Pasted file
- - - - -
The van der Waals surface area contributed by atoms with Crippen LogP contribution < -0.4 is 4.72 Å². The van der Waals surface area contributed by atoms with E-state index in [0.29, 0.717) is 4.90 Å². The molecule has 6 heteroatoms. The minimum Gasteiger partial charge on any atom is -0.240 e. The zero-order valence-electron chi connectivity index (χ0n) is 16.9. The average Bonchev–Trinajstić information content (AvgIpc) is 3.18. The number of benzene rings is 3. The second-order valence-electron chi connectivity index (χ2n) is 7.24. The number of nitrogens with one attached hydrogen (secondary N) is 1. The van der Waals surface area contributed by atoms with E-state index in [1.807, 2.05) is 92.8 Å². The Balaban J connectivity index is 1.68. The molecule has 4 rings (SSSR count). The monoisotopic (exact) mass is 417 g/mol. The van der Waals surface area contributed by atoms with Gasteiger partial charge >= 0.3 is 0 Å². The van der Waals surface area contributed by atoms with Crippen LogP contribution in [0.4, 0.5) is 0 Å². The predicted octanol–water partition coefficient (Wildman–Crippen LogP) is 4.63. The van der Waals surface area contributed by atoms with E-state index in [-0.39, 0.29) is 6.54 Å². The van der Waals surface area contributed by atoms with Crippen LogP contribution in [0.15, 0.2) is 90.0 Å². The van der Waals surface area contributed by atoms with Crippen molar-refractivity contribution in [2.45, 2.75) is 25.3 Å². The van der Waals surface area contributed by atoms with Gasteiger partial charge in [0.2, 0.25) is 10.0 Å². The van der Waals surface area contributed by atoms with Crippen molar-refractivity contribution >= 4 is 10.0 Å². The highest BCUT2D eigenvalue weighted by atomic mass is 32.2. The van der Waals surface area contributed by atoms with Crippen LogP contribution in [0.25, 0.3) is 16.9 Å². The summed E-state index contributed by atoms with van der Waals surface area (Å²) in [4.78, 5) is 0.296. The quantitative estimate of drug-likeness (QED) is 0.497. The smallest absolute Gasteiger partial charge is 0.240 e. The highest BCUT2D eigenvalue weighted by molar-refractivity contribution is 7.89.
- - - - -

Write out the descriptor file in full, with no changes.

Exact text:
The van der Waals surface area contributed by atoms with Crippen LogP contribution < -0.4 is 4.72 Å². The van der Waals surface area contributed by atoms with E-state index in [0.29, 0.717) is 4.90 Å². The molecule has 6 heteroatoms. The minimum Gasteiger partial charge on any atom is -0.240 e. The zero-order valence-electron chi connectivity index (χ0n) is 16.9. The average Bonchev–Trinajstić information content (AvgIpc) is 3.18. The number of benzene rings is 3. The second-order valence-electron chi connectivity index (χ2n) is 7.24. The number of nitrogens with one attached hydrogen (secondary N) is 1. The van der Waals surface area contributed by atoms with E-state index in [1.807, 2.05) is 92.8 Å². The Balaban J connectivity index is 1.68. The molecule has 4 rings (SSSR count). The monoisotopic (exact) mass is 417 g/mol. The van der Waals surface area contributed by atoms with Gasteiger partial charge >= 0.3 is 0 Å². The van der Waals surface area contributed by atoms with Crippen LogP contribution in [0.4, 0.5) is 0 Å². The predicted octanol–water partition coefficient (Wildman–Crippen LogP) is 4.63. The van der Waals surface area contributed by atoms with E-state index in [-0.39, 0.29) is 6.54 Å². The van der Waals surface area contributed by atoms with Crippen LogP contribution in [0.15, 0.2) is 90.0 Å². The van der Waals surface area contributed by atoms with Crippen molar-refractivity contribution in [2.45, 2.75) is 25.3 Å². The van der Waals surface area contributed by atoms with Gasteiger partial charge in [0.2, 0.25) is 10.0 Å². The van der Waals surface area contributed by atoms with Crippen molar-refractivity contribution >= 4 is 10.0 Å². The highest BCUT2D eigenvalue weighted by atomic mass is 32.2. The van der Waals surface area contributed by atoms with Crippen LogP contribution in [0.25, 0.3) is 16.9 Å². The summed E-state index contributed by atoms with van der Waals surface area (Å²) in [4.78, 5) is 0.296. The quantitative estimate of drug-likeness (QED) is 0.497. The smallest absolute Gasteiger partial charge is 0.240 e. The highest BCUT2D eigenvalue weighted by molar-refractivity contribution is 7.89.